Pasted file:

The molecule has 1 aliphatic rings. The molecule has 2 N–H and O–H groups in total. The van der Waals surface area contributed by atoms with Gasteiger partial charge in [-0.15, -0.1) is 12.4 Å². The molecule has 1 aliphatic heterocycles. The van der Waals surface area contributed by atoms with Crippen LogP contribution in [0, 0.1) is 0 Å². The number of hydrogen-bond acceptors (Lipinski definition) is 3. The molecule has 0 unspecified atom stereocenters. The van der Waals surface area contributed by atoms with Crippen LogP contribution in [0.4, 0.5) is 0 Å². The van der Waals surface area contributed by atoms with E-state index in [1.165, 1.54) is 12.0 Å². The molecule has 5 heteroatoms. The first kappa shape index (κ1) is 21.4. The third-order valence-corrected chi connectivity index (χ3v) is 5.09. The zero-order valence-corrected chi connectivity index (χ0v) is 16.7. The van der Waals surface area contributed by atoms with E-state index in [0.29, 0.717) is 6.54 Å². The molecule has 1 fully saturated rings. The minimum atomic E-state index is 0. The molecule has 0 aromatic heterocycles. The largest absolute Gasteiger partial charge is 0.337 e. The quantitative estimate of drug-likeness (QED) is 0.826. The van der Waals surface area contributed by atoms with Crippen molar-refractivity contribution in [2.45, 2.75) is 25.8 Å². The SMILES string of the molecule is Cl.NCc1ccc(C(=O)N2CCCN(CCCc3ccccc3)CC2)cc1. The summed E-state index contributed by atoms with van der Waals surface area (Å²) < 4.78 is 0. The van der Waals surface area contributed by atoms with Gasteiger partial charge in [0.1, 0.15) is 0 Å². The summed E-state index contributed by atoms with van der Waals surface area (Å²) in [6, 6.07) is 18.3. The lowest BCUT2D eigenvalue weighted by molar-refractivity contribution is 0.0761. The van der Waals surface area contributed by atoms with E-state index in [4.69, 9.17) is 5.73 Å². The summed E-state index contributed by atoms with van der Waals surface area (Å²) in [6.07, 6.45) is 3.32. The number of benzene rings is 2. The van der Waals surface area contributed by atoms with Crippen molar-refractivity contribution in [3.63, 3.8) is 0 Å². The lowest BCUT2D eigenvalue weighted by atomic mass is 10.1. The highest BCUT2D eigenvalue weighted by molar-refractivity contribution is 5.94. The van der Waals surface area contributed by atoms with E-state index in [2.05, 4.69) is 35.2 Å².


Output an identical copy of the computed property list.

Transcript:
The molecule has 1 aliphatic rings. The molecule has 2 N–H and O–H groups in total. The van der Waals surface area contributed by atoms with Gasteiger partial charge in [-0.15, -0.1) is 12.4 Å². The molecule has 1 aliphatic heterocycles. The van der Waals surface area contributed by atoms with Crippen LogP contribution in [0, 0.1) is 0 Å². The number of hydrogen-bond acceptors (Lipinski definition) is 3. The molecule has 0 unspecified atom stereocenters. The van der Waals surface area contributed by atoms with Crippen LogP contribution in [0.4, 0.5) is 0 Å². The van der Waals surface area contributed by atoms with E-state index in [1.165, 1.54) is 12.0 Å². The molecule has 5 heteroatoms. The first kappa shape index (κ1) is 21.4. The third-order valence-corrected chi connectivity index (χ3v) is 5.09. The zero-order valence-corrected chi connectivity index (χ0v) is 16.7. The van der Waals surface area contributed by atoms with E-state index in [0.29, 0.717) is 6.54 Å². The molecule has 1 fully saturated rings. The minimum atomic E-state index is 0. The molecule has 0 aromatic heterocycles. The largest absolute Gasteiger partial charge is 0.337 e. The quantitative estimate of drug-likeness (QED) is 0.826. The van der Waals surface area contributed by atoms with Crippen molar-refractivity contribution in [2.45, 2.75) is 25.8 Å². The SMILES string of the molecule is Cl.NCc1ccc(C(=O)N2CCCN(CCCc3ccccc3)CC2)cc1. The summed E-state index contributed by atoms with van der Waals surface area (Å²) < 4.78 is 0. The van der Waals surface area contributed by atoms with Gasteiger partial charge in [0.1, 0.15) is 0 Å². The summed E-state index contributed by atoms with van der Waals surface area (Å²) in [6, 6.07) is 18.3. The lowest BCUT2D eigenvalue weighted by molar-refractivity contribution is 0.0761. The van der Waals surface area contributed by atoms with E-state index in [4.69, 9.17) is 5.73 Å². The summed E-state index contributed by atoms with van der Waals surface area (Å²) in [6.07, 6.45) is 3.32. The number of benzene rings is 2. The van der Waals surface area contributed by atoms with Crippen molar-refractivity contribution in [3.63, 3.8) is 0 Å². The lowest BCUT2D eigenvalue weighted by atomic mass is 10.1. The highest BCUT2D eigenvalue weighted by molar-refractivity contribution is 5.94. The van der Waals surface area contributed by atoms with E-state index in [2.05, 4.69) is 35.2 Å².